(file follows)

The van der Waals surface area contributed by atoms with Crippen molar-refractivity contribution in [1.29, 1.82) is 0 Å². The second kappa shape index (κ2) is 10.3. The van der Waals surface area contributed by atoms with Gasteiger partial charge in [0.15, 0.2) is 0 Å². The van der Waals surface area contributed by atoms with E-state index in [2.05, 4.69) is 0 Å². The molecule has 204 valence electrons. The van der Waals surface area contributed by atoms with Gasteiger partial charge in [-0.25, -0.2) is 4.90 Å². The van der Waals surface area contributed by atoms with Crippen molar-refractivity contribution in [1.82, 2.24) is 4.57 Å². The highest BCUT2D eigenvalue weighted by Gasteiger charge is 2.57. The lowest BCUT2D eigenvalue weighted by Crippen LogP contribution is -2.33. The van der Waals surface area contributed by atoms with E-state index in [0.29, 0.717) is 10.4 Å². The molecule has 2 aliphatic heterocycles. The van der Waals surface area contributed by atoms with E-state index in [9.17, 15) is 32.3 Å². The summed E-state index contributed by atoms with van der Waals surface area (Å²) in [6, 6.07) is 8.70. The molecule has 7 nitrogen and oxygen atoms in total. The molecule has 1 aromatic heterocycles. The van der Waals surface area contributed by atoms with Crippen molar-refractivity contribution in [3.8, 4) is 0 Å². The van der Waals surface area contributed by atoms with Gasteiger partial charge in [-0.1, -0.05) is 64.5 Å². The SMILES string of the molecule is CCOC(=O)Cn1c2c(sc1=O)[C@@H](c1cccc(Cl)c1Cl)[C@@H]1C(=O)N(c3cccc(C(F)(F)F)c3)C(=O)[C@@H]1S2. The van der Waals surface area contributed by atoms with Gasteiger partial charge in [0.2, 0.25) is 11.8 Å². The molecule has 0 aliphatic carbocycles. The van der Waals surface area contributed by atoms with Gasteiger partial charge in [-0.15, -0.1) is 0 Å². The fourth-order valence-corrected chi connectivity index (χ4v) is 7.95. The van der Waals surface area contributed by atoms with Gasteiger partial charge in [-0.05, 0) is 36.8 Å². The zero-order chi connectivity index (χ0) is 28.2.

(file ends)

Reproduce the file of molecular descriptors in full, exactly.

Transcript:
The van der Waals surface area contributed by atoms with Crippen molar-refractivity contribution in [1.29, 1.82) is 0 Å². The second kappa shape index (κ2) is 10.3. The van der Waals surface area contributed by atoms with Gasteiger partial charge in [0.15, 0.2) is 0 Å². The van der Waals surface area contributed by atoms with E-state index in [2.05, 4.69) is 0 Å². The molecule has 204 valence electrons. The van der Waals surface area contributed by atoms with Gasteiger partial charge in [-0.25, -0.2) is 4.90 Å². The van der Waals surface area contributed by atoms with Crippen molar-refractivity contribution in [1.82, 2.24) is 4.57 Å². The highest BCUT2D eigenvalue weighted by Gasteiger charge is 2.57. The lowest BCUT2D eigenvalue weighted by Crippen LogP contribution is -2.33. The van der Waals surface area contributed by atoms with E-state index in [0.29, 0.717) is 10.4 Å². The molecule has 2 aliphatic heterocycles. The van der Waals surface area contributed by atoms with E-state index in [9.17, 15) is 32.3 Å². The summed E-state index contributed by atoms with van der Waals surface area (Å²) in [6, 6.07) is 8.70. The molecule has 7 nitrogen and oxygen atoms in total. The molecule has 1 aromatic heterocycles. The van der Waals surface area contributed by atoms with Crippen molar-refractivity contribution in [3.8, 4) is 0 Å². The van der Waals surface area contributed by atoms with Gasteiger partial charge in [-0.1, -0.05) is 64.5 Å². The SMILES string of the molecule is CCOC(=O)Cn1c2c(sc1=O)[C@@H](c1cccc(Cl)c1Cl)[C@@H]1C(=O)N(c3cccc(C(F)(F)F)c3)C(=O)[C@@H]1S2. The van der Waals surface area contributed by atoms with Gasteiger partial charge in [0.2, 0.25) is 11.8 Å². The molecule has 0 aliphatic carbocycles. The van der Waals surface area contributed by atoms with Gasteiger partial charge in [-0.15, -0.1) is 0 Å². The fourth-order valence-corrected chi connectivity index (χ4v) is 7.95. The van der Waals surface area contributed by atoms with Gasteiger partial charge in [-0.05, 0) is 36.8 Å². The zero-order chi connectivity index (χ0) is 28.2.